GROSS: But those small spaces, I mean - it's just different than being in, like, a really big theater or an arena.
CLINE: It's sort of - this is going to sound maybe a little like I'm kind of not telling the truth, but I am telling the truth. I don't really care how many people are there, and I kind of play the same no matter what. But, yes, rock ânâ roll has pageantry, I like to call it.
GROSS: Yeah. Exactly. Right.
CLINE: In Wilco - yeah - we have lights. We have atmosphere. We have, you know, fake smoke - all that stuff that rock bands do.
GROSS: You do the fake smoke thing?
CLINE: Well, light designers insist on it so they get definition from the way the lights look. It's just a thing. We don't do, like, fog, like dry-ice fog like The Cure or something. But, you know, I was playing rock ânâ roll with Mike Watt in the '90s with the Geraldine Fibbers, and I - when I play rock ânâ roll, I move around a lot. And I just do, you know? And when I play with Julian Lage, I'm sitting down, you know?
I just like to do all these different things. And my concentration and my - I have to say my dedication to the moment and to the sound is the same, no matter what I'm doing. And I think without sounding disingenuous, I get a kind of fundamental - if not moronic - pleasure from sound as soon as it starts.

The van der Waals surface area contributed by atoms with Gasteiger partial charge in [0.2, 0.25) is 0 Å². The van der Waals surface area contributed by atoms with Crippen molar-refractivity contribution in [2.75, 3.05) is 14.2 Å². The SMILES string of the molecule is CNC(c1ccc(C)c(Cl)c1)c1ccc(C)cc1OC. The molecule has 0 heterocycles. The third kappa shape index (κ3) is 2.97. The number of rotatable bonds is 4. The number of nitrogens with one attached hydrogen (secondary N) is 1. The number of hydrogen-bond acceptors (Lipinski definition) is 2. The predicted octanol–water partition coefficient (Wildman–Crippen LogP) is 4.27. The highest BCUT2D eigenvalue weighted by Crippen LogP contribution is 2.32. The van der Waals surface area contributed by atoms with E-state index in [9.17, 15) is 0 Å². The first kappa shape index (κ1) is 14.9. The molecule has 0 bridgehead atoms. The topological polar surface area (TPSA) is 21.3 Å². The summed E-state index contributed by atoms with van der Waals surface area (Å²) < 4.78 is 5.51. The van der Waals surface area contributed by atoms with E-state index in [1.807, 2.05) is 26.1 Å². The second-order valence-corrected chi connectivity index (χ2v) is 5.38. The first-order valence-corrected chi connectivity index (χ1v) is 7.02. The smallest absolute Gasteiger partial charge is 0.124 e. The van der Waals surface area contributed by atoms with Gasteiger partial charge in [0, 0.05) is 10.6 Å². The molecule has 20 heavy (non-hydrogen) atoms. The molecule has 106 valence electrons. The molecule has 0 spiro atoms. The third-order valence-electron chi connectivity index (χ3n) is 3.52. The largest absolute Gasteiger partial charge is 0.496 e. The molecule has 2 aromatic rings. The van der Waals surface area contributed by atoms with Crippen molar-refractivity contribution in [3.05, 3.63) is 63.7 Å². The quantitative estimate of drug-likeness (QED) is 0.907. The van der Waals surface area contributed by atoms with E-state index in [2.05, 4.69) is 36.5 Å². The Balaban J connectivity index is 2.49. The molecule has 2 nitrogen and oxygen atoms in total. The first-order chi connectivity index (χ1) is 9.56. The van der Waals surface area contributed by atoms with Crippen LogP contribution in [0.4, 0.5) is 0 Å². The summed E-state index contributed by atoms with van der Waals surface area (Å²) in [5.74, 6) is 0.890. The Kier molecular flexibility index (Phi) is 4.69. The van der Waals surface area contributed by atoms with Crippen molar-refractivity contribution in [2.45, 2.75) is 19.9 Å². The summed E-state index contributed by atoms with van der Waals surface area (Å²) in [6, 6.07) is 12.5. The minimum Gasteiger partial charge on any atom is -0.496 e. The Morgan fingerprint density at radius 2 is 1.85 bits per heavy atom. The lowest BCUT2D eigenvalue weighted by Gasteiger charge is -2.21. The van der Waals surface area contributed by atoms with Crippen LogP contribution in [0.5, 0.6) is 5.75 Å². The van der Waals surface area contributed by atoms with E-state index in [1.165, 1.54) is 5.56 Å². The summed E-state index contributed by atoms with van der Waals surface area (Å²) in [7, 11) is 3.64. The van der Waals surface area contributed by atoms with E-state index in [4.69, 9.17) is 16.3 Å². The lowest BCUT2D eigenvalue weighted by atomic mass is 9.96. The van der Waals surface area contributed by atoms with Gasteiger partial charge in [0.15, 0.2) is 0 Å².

CLINE: So even in soundchecks, once we start playing, I'm in the zone. I'm happy, you know, because I like playing, and I like sound. And I like all different kinds of sounds, and that is what drives me. And that's what's probably saved me.
GROSS: So when you're soloing, is there a time limit on your solo, like, especially for recordings? You know, did you have Tweedy say, OK, like, no more than 35 seconds?
CLINE: Well, the song form is usually kind of set except on "Art Of Almost" from the record "The Whole Love," where he basically created a coda that we played separately and added it onto the end of the song. So I would, as he put it, shred.
So he asked me to shred, and I think that the length of that was determined prior to my shredding (laughter). But it could have been longer or shorter if I'd wanted it to be, you know? Other songs - I know I just mentioned "Dawned On Me." That solo section, which is just shrill noise at this point on the recording, is of a set length.
And I find that this is a huge challenge for me. I start thinking about people like George Harrison when I'm given this little space of maybe 10 seconds or 15 seconds to do something, you know, beautiful, coherent, exciting, whatever is required because I am not good at self-editing. So it's a - really, really a great challenge, and it's - it varies from song to song.
GROSS: Well, why don't we hear the song that you were referring to, "Dawned On Me?" So this is Wilco with my guest Nels Cline on guitar.
(SOUNDBITE OF SONG, "DAWNED ON ME")
WILCO: (Singing) Every night is a test. To the East from the West, the sun rises and sets. That's the sun at its best. I forget that I know. I regret letting you go. Sometimes I can't believe how dark it can be. But I can't help it if I fall in love with you again. I'm calling just to let you know it dawned on me, dawned on me. So on...
GROSS: That's Wilco, with my guest, Nels Cline, on guitar.
You said as - you know, that Jeff Tweedy uses the word shred to describe your playing. And it sounded like - it sounded to me like you were distancing yourself from using that word yoursel (laughter). So do you object to the use of the word shredding to describe yours or anyone else's guitar solos?